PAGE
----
The Somm Journal

Dec 2015-Jan 2016

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Page 20 of 124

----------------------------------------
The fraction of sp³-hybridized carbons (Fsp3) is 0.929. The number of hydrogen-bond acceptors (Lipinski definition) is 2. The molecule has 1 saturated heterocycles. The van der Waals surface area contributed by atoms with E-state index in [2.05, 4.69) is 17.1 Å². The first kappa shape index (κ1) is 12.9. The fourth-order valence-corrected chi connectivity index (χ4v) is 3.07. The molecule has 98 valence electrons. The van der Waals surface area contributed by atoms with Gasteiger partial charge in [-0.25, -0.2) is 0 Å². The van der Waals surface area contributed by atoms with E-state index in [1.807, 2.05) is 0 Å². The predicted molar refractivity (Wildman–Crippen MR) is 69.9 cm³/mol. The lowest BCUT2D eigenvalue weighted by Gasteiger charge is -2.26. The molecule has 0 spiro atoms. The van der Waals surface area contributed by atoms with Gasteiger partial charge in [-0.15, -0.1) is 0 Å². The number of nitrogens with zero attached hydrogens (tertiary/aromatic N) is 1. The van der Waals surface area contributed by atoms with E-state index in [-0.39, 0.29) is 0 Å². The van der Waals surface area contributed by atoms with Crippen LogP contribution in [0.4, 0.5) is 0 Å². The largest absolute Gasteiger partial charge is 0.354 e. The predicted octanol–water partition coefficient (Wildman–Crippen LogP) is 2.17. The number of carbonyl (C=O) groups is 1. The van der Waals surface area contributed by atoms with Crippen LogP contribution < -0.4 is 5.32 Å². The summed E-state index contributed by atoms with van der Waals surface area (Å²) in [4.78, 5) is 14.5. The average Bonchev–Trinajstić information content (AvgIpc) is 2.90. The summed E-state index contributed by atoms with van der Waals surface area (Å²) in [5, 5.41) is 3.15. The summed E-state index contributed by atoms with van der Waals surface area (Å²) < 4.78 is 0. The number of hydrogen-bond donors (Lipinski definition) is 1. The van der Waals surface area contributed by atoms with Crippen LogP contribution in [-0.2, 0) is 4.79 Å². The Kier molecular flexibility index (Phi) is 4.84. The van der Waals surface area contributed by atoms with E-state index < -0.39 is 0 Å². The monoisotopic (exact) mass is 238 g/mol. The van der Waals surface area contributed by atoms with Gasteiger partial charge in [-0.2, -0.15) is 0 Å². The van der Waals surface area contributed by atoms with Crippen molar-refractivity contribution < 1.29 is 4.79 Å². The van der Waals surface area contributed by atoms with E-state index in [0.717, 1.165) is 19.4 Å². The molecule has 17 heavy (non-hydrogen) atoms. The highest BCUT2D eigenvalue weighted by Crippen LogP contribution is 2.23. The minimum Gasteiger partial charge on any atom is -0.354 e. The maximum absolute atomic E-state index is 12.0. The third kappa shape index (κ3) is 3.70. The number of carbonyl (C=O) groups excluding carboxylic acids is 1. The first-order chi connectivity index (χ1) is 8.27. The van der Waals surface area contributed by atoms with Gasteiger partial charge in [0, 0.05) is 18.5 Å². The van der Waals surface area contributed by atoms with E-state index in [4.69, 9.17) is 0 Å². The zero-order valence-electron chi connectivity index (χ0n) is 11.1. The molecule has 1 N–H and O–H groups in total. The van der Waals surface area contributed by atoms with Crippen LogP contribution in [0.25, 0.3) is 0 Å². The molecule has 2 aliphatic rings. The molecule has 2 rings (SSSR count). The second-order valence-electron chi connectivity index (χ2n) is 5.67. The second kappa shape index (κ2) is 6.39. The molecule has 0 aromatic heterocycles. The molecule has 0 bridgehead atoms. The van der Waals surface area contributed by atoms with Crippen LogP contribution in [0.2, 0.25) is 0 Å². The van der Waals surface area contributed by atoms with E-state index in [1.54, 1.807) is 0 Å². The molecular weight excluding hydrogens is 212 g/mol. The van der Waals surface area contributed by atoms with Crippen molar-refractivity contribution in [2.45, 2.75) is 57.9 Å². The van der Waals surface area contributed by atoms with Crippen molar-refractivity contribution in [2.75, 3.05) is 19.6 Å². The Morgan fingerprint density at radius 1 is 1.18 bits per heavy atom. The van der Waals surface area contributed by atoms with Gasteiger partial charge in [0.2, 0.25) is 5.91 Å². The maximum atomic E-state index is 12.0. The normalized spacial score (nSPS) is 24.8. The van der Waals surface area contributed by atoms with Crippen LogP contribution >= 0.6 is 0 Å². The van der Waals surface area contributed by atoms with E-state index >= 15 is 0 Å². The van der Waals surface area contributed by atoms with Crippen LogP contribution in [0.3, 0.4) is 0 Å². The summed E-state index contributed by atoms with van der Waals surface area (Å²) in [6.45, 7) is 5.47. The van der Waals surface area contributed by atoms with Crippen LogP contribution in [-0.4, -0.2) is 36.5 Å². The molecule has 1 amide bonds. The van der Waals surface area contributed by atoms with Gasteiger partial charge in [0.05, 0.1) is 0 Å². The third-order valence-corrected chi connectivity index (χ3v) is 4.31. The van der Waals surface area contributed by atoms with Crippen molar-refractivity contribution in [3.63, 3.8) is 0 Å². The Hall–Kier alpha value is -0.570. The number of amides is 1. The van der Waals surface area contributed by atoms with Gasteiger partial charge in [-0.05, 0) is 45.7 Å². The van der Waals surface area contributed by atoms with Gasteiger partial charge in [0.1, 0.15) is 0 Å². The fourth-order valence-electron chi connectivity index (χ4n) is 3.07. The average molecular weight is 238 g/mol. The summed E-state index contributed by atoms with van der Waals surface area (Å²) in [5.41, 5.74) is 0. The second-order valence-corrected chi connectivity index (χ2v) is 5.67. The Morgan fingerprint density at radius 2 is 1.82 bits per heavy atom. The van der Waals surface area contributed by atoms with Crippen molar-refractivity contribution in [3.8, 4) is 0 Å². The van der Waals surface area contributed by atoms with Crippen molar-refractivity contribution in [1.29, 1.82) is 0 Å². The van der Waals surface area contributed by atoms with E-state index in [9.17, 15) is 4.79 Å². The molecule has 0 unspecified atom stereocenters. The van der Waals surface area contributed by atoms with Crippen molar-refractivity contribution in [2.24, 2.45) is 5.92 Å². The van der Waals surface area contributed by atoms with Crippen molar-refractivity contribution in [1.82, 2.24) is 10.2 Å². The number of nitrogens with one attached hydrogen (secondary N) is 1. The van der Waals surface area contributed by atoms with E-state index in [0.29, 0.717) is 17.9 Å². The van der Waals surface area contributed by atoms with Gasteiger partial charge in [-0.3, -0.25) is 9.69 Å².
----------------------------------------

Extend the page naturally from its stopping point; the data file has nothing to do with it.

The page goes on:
20 { THE SOMM JOURNAL } DECEMBER/JANUARY 2015/2016 { one woman's view } Karen MacNeil is the author of The Wine Bible. Her new podcast is called A Sense of Place. You can reach her at karen@ THE 2011 VINTAGE OF NAPA VALLEY CABERNET SAUVIGNON has me angered. Well, not it. But the way it's talked about; the way it's apologized for. The 2011s are on the market right now (and the 2012s are coming on over the next few months). For more than a year now, I've heard the vintage described by vintners as "difficult," "cold," "rainy," and—perhaps the least damning word—"challenging." True enough. It was all those things. But the wines are beautiful. Why aren't California winemakers talking about them? Moreover, why do we consumers seem to believe that the harder the winemaker needs to work, the worse the quality of the wine? Countless vintages of Bordeaux are evidence to the contrary. Vintages that require a surgeon-like selection of perfect grapes and highly skillful winemaking are often the vintages that, years later, become the exquisite testaments to the quality of a region. In California, we oddly suggest the opposite: We imply that the best wines result when winemakers "do nothing." There's another peculiarity here as far as California wines are concerned. A major com - plaint continually lodged against California wines is that they are too ripe, and that all that ripeness blurs distinctiveness, and obfuscates the character of a microclimate. (Isn't this one of the premises of the In Pursuit of Balance movement? Isn't too much sun something California winemakers say they try to guard against?) You'd think, then, that a cool vintage would be heralded. Finally, grapes that aren't a heartbeat away from raisins! But no, the "difficult" 2011 vintage, and by extension, the "difficult" wines it produced, continue to be eyed warily. Often, ironically, the most influential nay-sayers (though they may not realize it) are the vintners themselves. Lately I've tasted many 2011 Cabernet Sauvignons from Napa Valley in particular. I have found in them layers and layers of flavor that simply don't emerge in super sunny, hot years when all the wines move toward a certain homogeneity of character. Instead, in 2011, the top estates (and top pieces of ground) really demonstrated their worth and the individuality of their character. And is this not, after all, the whole premise of the concept of terroir? So, hello vintners, a request: Can we start talking about the character of the wines, as much as we talk about the character of the weather? PHOTO: OLGA ALEKSANDROVNA LISITSKAYA VIA THINKSTOCK PHOTO: STEVANOVICIGOR VIA THINKSTOCK An Open Letter To California Vintners EXPOSING THE FALLACY THAT "DOING NOTHING" CREATES GREAT WINE by Karen MacNeil

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